They go to church, of course; at least, they do if they’re practicing Christians.

Which are practicing Christians, you ask? Why not consult this handy-dandy chart compiled by people with too much time. It’s a table of superhero religious affiliations with links to provided evidence.

Of note: there are a lot of Catholics and various Protestant denominations, but I’m tickled by the “met God” category that some characters fall into.

Also of note is that most dreaded of categories—”Communist atheist”—to which Colossus and Black Widow belong.

§1046 · March 19, 2006 · Tags: ·

4 Comments to “What do superheroes do on Sunday?”

  1. Pharyngula says:

    Godless Sunday…

    Can you take a little more godlessness? Sean Carroll has a nice discussion of this remarkable article in the San Antonio Star-Telegram. Atheists…in Texas? A newspaper article that writes sympathetically about the godless? How gratifying! Religio…

  2. Chris says:

    You know i’m tickled by such things… stop tickling me!

  3. Andy says:

    I actually think most of these are valid, from what I know. Perhaps it attempts a bit too much detail. (Jimmy Olsen a Lutheran? How was this determined exactly? Did some writer script a discussion of the Sacraments between he and Lois Lane? Did Superman’s best pal’s views on transsubstantiation of the body and blood of Christ play a significant role in The Last Son of Krypton defeating the Lex Luthor/Brainiac team in some story arc of which I remain unaware?) Protestant, I could buy; but not broken down into denominations of same.

    Artistic interpretations do not follow these models closely, though. I find it somewhat hard to believe that a “devout Christian” superheroine would dress so provocatively as is the vogue in spandex haute couture.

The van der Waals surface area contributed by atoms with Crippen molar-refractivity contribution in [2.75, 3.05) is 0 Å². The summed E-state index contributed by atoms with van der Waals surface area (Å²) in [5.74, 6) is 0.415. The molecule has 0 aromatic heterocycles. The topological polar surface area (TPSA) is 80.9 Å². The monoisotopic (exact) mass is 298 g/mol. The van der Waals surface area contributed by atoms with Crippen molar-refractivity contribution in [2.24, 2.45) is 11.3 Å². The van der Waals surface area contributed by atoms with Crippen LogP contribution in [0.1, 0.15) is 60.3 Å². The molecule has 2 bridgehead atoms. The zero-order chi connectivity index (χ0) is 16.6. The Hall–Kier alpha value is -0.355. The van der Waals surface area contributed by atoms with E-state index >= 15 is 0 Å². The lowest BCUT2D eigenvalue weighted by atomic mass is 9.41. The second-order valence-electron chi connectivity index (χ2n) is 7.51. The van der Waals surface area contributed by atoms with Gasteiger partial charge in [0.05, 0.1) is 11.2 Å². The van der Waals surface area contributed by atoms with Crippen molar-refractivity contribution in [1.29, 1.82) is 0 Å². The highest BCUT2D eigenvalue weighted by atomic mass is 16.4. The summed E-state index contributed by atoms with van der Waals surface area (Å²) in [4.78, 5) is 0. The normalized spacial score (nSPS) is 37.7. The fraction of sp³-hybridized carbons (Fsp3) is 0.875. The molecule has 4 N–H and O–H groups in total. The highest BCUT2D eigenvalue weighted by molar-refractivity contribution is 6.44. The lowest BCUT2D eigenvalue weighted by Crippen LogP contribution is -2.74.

But I digress.

  4. Ben says:

    Well, according to the site:

    Given his last name, it is reasonable to presume that Jimmy Olsen was envisioned as a typical “all-American” Lutheran young man. The character’s creators lived in Cleveland, Ohio, where there would have been no shortage of Lutherans who were second- and- third-generation Scandinavians. Olsen (or Olson, as the character is sometimes mis-identified) is one of the most stereotypical Lutheran American names the writer could have chosen.

    But despite the seemingly obvious identification of Jimmy Olsen as a Lutheran,, and despite his having been featured in over six decades of stories, there exists little actual textual support within DC Comics cannon for the identification of Jimmy Olsen as a Lutheran. Olsen has never been written as if his religious background was anything other than Lutheran, but the character has not been portrayed as a devout churchgoer nor is he known to have overtly stated his religious affiliation. Perhaps the best evidence for Olsen’s Lutheran religious background or affiliation is influential Superman chronicler Elliot S! Maggin’s identification of Olsen as a Lutheran. Maggin seems to have simply articulated what other writes have assumed about Olsen for decades, but it is arguable whether this can be considered “cannon” (official DC Universe continuity).

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